3 Sep 2010

Is Tajikistan the next Afghanistan?

The suicide bombing in Tajikistan has wider implications for the volatile, repressed and impoverished region of Central Asia, writes Nick Paton Walsh.

Today a suicide bomber blew himself up in Khujand, northern Tajikistan. One person died and others were wounded. His target: a police station, near the border with Uzbekistan. After reading that, you could be forgiven if you did not read on. But this is a rare occurrence in an extremely important place.

Central Asia. We’re talking about one of the most repressed, impoverished and volatile regions on earth.

Tajikistan itself is the messiest of the five republics. It’s on the border with Afghanistan, where many ethnic Tajiks (although Afghan in nationality) are involved in the fighting.

It has often been a resting place for militants during the last 30 years of war. Last month, in the town of Khujand, ten followed of a banned Islamic group, were jailed for three to 15 years.

It’s not clear what happened here yet, but it is clearer what it means.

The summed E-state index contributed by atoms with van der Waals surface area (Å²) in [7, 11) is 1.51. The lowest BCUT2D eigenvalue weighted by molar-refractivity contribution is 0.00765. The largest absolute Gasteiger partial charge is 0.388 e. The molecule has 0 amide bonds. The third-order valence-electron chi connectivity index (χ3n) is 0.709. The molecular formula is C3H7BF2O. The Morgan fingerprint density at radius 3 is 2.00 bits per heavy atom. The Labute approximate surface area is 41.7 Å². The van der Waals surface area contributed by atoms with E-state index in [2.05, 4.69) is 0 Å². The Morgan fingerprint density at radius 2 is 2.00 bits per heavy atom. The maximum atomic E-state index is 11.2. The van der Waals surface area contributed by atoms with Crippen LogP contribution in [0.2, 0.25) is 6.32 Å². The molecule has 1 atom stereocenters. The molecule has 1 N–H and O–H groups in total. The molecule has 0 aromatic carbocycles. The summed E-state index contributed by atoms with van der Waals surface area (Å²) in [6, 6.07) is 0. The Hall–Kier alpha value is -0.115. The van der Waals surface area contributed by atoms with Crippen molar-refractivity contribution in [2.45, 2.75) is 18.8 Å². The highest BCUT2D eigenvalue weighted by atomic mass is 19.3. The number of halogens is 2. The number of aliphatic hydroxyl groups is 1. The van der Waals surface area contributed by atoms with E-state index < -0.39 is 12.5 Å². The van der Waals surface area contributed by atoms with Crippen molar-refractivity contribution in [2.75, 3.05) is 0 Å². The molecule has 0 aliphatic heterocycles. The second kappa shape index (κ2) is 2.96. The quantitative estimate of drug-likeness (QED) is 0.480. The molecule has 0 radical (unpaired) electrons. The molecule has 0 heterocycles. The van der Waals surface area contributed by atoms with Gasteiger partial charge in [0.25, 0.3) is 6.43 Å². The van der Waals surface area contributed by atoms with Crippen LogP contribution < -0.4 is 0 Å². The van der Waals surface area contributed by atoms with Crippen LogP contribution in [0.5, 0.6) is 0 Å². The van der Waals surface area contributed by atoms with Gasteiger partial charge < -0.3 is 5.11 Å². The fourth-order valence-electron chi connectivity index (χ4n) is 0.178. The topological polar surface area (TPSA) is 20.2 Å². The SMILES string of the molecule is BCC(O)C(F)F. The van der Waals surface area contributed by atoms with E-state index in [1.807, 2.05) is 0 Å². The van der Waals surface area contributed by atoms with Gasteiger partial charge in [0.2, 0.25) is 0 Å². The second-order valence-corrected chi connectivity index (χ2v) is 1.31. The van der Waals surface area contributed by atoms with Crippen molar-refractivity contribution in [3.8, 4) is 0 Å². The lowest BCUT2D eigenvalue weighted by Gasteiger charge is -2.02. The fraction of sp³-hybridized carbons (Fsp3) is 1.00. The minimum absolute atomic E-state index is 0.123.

If you consider the turmoil hitting Pakistan as the continuation of something that started a while back, then what happened today in Tajikistan may herald the long-term impact of America’s war in Afghanistan.

Central Asia has long been the world’s most unreported mess. Islamic groups – Hizb-ut-Tahir, even the banned Islamic Movement of Uzbekistan – have, many say, had a comparatively easy time in the lawlessness of Tajikistan.

But this attack occurred where they have been oppressed hardest – near the border with Uzbekistan. The Uzbeks have long had a very forthright way of dealing with Islamic groups – well, any group that they disapprove of that is not aligned with the government. Some cases in the past have involved the alleged rape of family members in front of suspects, one notable case involved someone being boiled alive.

As a result the movement has been quietened there – the flourish of popular and Islamic rebellion violently expressed and then suppressed in Andijan, 2005, the last time this became international news.

The extremism or dissent simply went elsewhere in the region – where ethnicities or tribes and not state boundaries are greater signifiers of identity.

Kazakhstan is the regional power – where the economy remains in reasonable, hydrocarbon bolstered shape. But Kyrgyzstan is the obvious sick kid: its south still riven with ethnic hatred after the killing of hundreds earlier this year in a flare-up of violence against ethnic Uzbeks in Osh. The government remains in a near-state of collapse, and outside help is far away.